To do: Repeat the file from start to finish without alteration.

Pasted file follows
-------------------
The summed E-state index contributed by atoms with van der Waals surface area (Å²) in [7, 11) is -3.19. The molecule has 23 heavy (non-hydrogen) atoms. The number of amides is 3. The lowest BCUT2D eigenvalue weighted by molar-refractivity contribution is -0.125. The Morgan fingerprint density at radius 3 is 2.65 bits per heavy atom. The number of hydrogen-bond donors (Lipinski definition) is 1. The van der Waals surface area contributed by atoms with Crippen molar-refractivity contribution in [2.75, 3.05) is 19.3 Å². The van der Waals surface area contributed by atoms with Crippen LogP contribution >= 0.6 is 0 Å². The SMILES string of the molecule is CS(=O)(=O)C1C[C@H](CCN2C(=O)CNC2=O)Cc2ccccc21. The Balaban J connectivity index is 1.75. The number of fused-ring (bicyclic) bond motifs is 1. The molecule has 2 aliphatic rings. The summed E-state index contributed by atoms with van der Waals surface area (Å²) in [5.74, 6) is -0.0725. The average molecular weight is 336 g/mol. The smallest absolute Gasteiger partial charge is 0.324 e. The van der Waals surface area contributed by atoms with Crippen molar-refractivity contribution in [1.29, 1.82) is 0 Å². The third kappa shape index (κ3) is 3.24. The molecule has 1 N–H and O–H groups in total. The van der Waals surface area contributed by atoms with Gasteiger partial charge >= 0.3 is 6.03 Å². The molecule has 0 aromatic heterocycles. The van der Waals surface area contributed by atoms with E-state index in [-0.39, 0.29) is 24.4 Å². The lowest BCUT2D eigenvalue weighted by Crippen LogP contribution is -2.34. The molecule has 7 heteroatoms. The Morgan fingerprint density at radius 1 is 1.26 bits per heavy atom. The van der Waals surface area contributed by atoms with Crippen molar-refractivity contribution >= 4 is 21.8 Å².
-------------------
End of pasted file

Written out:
The summed E-state index contributed by atoms with van der Waals surface area (Å²) in [7, 11) is -3.19. The molecule has 23 heavy (non-hydrogen) atoms. The number of amides is 3. The lowest BCUT2D eigenvalue weighted by molar-refractivity contribution is -0.125. The Morgan fingerprint density at radius 3 is 2.65 bits per heavy atom. The number of hydrogen-bond donors (Lipinski definition) is 1. The van der Waals surface area contributed by atoms with Crippen molar-refractivity contribution in [2.75, 3.05) is 19.3 Å². The van der Waals surface area contributed by atoms with Crippen LogP contribution >= 0.6 is 0 Å². The SMILES string of the molecule is CS(=O)(=O)C1C[C@H](CCN2C(=O)CNC2=O)Cc2ccccc21. The Balaban J connectivity index is 1.75. The number of fused-ring (bicyclic) bond motifs is 1. The molecule has 2 aliphatic rings. The summed E-state index contributed by atoms with van der Waals surface area (Å²) in [5.74, 6) is -0.0725. The average molecular weight is 336 g/mol. The smallest absolute Gasteiger partial charge is 0.324 e. The van der Waals surface area contributed by atoms with Crippen molar-refractivity contribution in [1.29, 1.82) is 0 Å². The third kappa shape index (κ3) is 3.24. The molecule has 1 N–H and O–H groups in total. The van der Waals surface area contributed by atoms with Gasteiger partial charge >= 0.3 is 6.03 Å². The molecule has 0 aromatic heterocycles. The van der Waals surface area contributed by atoms with E-state index in [-0.39, 0.29) is 24.4 Å². The lowest BCUT2D eigenvalue weighted by Crippen LogP contribution is -2.34. The molecule has 7 heteroatoms. The Morgan fingerprint density at radius 1 is 1.26 bits per heavy atom. The van der Waals surface area contributed by atoms with Crippen molar-refractivity contribution >= 4 is 21.8 Å².